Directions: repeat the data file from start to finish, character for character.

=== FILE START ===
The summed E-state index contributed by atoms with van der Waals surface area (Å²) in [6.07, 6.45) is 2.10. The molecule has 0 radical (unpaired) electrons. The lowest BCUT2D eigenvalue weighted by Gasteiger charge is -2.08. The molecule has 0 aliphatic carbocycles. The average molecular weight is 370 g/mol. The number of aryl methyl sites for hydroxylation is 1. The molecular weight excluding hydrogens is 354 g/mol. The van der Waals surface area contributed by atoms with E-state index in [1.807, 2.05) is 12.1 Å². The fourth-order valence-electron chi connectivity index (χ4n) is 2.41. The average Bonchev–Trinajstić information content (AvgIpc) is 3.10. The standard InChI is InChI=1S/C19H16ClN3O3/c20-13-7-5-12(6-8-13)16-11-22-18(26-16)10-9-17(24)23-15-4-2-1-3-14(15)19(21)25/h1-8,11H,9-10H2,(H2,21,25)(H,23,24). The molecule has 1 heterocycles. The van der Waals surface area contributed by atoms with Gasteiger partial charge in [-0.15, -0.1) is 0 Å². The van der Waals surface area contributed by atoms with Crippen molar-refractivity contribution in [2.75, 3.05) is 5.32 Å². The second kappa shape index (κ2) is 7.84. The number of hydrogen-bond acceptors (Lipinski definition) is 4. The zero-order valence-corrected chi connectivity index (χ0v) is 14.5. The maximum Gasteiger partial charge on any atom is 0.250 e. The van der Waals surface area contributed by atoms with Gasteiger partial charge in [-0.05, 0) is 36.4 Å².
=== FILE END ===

The summed E-state index contributed by atoms with van der Waals surface area (Å²) in [6.07, 6.45) is 2.10. The molecule has 0 radical (unpaired) electrons. The lowest BCUT2D eigenvalue weighted by Gasteiger charge is -2.08. The molecule has 0 aliphatic carbocycles. The average molecular weight is 370 g/mol. The number of aryl methyl sites for hydroxylation is 1. The molecular weight excluding hydrogens is 354 g/mol. The van der Waals surface area contributed by atoms with E-state index in [1.807, 2.05) is 12.1 Å². The fourth-order valence-electron chi connectivity index (χ4n) is 2.41. The average Bonchev–Trinajstić information content (AvgIpc) is 3.10. The standard InChI is InChI=1S/C19H16ClN3O3/c20-13-7-5-12(6-8-13)16-11-22-18(26-16)10-9-17(24)23-15-4-2-1-3-14(15)19(21)25/h1-8,11H,9-10H2,(H2,21,25)(H,23,24). The molecule has 1 heterocycles. The van der Waals surface area contributed by atoms with Gasteiger partial charge in [-0.15, -0.1) is 0 Å². The van der Waals surface area contributed by atoms with Crippen molar-refractivity contribution in [2.75, 3.05) is 5.32 Å². The second kappa shape index (κ2) is 7.84. The number of hydrogen-bond acceptors (Lipinski definition) is 4. The zero-order valence-corrected chi connectivity index (χ0v) is 14.5. The maximum Gasteiger partial charge on any atom is 0.250 e. The van der Waals surface area contributed by atoms with Gasteiger partial charge in [-0.05, 0) is 36.4 Å².